You have two temperatures to worry about.... minimum operating temperature and minimum temperature before damage.
Most electronics can operate down to 0C with no problems, some as low as -40C... but that's getting a bit rare now... Things like LCD displays will stop working around 0C, but will not start to suffer permanant damage until -15C ( lots af variation between units here)... Then there is the question of what happens to your lens as the parts contract in the cold.... they can deform if they get too cold and suffer permanant damage.
When your camera goes outside it cools off.... the less insulation around it, the faster it cools. Lens sleves will slow down the process, sticking it into an insulated box REALLY slows down the process.
I use a pelican case when shooting in the cold. When it is time for the shot the camera comes out... CLICK... and back in the case. Before I come inside I take the gear out of the case and put it into individual plastic bags, go in, and let things stabilize for an hour or so before opening the bags up.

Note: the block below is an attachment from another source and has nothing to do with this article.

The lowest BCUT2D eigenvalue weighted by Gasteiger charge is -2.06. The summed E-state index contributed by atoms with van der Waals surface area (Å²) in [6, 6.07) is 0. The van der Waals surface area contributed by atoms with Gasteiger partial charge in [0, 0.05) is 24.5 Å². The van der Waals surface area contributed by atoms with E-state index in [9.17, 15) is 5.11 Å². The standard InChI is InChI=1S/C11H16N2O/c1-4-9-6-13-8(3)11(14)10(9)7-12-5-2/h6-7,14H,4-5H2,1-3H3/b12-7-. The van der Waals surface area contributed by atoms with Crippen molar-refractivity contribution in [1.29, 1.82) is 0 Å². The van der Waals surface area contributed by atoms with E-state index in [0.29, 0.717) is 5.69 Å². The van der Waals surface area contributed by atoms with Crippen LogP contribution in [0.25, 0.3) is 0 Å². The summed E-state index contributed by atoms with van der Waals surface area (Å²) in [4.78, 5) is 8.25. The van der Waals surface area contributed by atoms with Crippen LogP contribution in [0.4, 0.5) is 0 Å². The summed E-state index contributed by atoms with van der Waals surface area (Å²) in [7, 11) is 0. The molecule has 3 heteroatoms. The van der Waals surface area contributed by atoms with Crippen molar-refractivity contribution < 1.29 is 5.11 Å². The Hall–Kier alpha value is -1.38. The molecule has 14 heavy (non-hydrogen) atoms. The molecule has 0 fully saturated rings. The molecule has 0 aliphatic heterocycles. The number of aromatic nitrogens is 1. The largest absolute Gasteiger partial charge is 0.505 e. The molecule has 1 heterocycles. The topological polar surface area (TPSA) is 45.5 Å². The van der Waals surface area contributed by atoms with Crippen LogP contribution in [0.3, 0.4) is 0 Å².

If you are in a ski hut, there is a lot of moisture tracked in with snow, and more from cooking. Try to find a bedroom or something far away from the moist rooms to let your gear finish warming up and drying out.
and gloves.... get a light pair of gloves for shooting and a really warm pair of mittens to use afterwards. Holding a camera in the cold is very hard on the fingers.
Hope this helps....
NOTE: Picture shot near Resolute, Cornwallis Island, in the Canadian Artic Islands at -60C